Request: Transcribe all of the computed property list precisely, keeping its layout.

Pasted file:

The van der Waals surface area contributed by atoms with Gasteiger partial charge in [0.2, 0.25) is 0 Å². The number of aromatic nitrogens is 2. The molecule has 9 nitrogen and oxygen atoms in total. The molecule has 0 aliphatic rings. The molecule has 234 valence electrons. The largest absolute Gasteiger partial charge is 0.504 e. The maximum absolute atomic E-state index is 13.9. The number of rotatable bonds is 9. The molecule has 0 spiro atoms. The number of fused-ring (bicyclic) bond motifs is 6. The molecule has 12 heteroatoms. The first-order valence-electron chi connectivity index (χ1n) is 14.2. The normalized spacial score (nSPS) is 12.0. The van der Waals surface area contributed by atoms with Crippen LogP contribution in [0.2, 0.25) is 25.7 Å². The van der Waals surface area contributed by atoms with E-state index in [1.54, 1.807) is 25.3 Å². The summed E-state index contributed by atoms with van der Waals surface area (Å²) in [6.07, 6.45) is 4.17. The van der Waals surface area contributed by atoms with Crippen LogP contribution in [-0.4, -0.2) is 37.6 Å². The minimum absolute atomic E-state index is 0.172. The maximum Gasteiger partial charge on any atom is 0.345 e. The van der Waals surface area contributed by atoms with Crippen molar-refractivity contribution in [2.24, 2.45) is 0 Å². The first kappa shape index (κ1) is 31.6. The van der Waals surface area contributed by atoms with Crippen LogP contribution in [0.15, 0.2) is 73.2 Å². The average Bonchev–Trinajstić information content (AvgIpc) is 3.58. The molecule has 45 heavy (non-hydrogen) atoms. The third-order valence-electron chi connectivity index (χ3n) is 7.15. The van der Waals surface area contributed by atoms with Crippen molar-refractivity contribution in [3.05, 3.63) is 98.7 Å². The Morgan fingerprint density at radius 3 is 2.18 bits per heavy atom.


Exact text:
The van der Waals surface area contributed by atoms with Gasteiger partial charge in [0.2, 0.25) is 0 Å². The number of aromatic nitrogens is 2. The molecule has 9 nitrogen and oxygen atoms in total. The molecule has 0 aliphatic rings. The molecule has 234 valence electrons. The largest absolute Gasteiger partial charge is 0.504 e. The maximum absolute atomic E-state index is 13.9. The number of rotatable bonds is 9. The molecule has 0 spiro atoms. The number of fused-ring (bicyclic) bond motifs is 6. The molecule has 12 heteroatoms. The first-order valence-electron chi connectivity index (χ1n) is 14.2. The normalized spacial score (nSPS) is 12.0. The van der Waals surface area contributed by atoms with Crippen LogP contribution in [0.2, 0.25) is 25.7 Å². The van der Waals surface area contributed by atoms with E-state index in [1.54, 1.807) is 25.3 Å². The summed E-state index contributed by atoms with van der Waals surface area (Å²) in [6.07, 6.45) is 4.17. The van der Waals surface area contributed by atoms with Crippen LogP contribution in [-0.4, -0.2) is 37.6 Å². The minimum absolute atomic E-state index is 0.172. The maximum Gasteiger partial charge on any atom is 0.345 e. The van der Waals surface area contributed by atoms with Crippen molar-refractivity contribution in [2.24, 2.45) is 0 Å². The first kappa shape index (κ1) is 31.6. The van der Waals surface area contributed by atoms with Crippen LogP contribution in [0.15, 0.2) is 73.2 Å². The average Bonchev–Trinajstić information content (AvgIpc) is 3.58. The molecule has 45 heavy (non-hydrogen) atoms. The third-order valence-electron chi connectivity index (χ3n) is 7.15. The van der Waals surface area contributed by atoms with Crippen molar-refractivity contribution in [3.05, 3.63) is 98.7 Å². The Morgan fingerprint density at radius 3 is 2.18 bits per heavy atom.